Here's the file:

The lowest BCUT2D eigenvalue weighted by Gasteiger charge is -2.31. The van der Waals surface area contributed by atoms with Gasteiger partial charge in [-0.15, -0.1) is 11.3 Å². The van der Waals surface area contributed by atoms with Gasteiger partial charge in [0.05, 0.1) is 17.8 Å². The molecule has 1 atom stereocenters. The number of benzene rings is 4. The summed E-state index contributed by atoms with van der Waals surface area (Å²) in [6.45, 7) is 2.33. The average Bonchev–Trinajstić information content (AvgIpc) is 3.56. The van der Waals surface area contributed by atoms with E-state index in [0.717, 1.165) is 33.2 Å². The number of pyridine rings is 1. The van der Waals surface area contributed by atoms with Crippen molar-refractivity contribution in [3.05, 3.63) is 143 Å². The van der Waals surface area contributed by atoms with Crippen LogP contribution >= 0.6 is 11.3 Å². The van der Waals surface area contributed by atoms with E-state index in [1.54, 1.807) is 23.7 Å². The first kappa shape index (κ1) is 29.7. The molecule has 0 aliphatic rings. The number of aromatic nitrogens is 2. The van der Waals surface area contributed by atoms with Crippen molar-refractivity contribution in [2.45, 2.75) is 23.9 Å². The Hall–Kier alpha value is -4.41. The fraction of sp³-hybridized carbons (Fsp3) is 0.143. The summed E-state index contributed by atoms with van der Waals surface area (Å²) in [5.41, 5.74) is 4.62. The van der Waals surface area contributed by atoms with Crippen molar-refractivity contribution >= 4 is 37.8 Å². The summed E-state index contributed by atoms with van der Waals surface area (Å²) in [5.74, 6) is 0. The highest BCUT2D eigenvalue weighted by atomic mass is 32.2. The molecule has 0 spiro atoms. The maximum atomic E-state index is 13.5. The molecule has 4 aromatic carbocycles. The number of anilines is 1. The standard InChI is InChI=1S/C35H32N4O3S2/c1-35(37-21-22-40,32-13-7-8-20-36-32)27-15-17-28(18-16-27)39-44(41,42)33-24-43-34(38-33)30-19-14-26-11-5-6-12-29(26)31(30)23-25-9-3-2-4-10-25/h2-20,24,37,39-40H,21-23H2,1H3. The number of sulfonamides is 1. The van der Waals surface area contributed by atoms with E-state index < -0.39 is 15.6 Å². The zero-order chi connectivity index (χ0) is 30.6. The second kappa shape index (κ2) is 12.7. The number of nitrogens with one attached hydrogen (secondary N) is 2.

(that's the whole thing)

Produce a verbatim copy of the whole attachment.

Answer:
The lowest BCUT2D eigenvalue weighted by Gasteiger charge is -2.31. The van der Waals surface area contributed by atoms with Gasteiger partial charge in [-0.15, -0.1) is 11.3 Å². The van der Waals surface area contributed by atoms with Gasteiger partial charge in [0.05, 0.1) is 17.8 Å². The molecule has 1 atom stereocenters. The number of benzene rings is 4. The summed E-state index contributed by atoms with van der Waals surface area (Å²) in [6.45, 7) is 2.33. The average Bonchev–Trinajstić information content (AvgIpc) is 3.56. The van der Waals surface area contributed by atoms with E-state index in [0.717, 1.165) is 33.2 Å². The number of pyridine rings is 1. The van der Waals surface area contributed by atoms with Crippen molar-refractivity contribution in [3.05, 3.63) is 143 Å². The van der Waals surface area contributed by atoms with Crippen LogP contribution >= 0.6 is 11.3 Å². The van der Waals surface area contributed by atoms with E-state index in [1.54, 1.807) is 23.7 Å². The first kappa shape index (κ1) is 29.7. The molecule has 0 aliphatic rings. The number of aromatic nitrogens is 2. The van der Waals surface area contributed by atoms with Crippen molar-refractivity contribution in [2.45, 2.75) is 23.9 Å². The Hall–Kier alpha value is -4.41. The fraction of sp³-hybridized carbons (Fsp3) is 0.143. The summed E-state index contributed by atoms with van der Waals surface area (Å²) in [5.41, 5.74) is 4.62. The van der Waals surface area contributed by atoms with Crippen molar-refractivity contribution >= 4 is 37.8 Å². The summed E-state index contributed by atoms with van der Waals surface area (Å²) in [5.74, 6) is 0. The highest BCUT2D eigenvalue weighted by atomic mass is 32.2. The molecule has 0 spiro atoms. The maximum atomic E-state index is 13.5. The molecule has 4 aromatic carbocycles. The number of anilines is 1. The standard InChI is InChI=1S/C35H32N4O3S2/c1-35(37-21-22-40,32-13-7-8-20-36-32)27-15-17-28(18-16-27)39-44(41,42)33-24-43-34(38-33)30-19-14-26-11-5-6-12-29(26)31(30)23-25-9-3-2-4-10-25/h2-20,24,37,39-40H,21-23H2,1H3. The number of sulfonamides is 1. The van der Waals surface area contributed by atoms with E-state index < -0.39 is 15.6 Å². The zero-order chi connectivity index (χ0) is 30.6. The second kappa shape index (κ2) is 12.7. The number of nitrogens with one attached hydrogen (secondary N) is 2.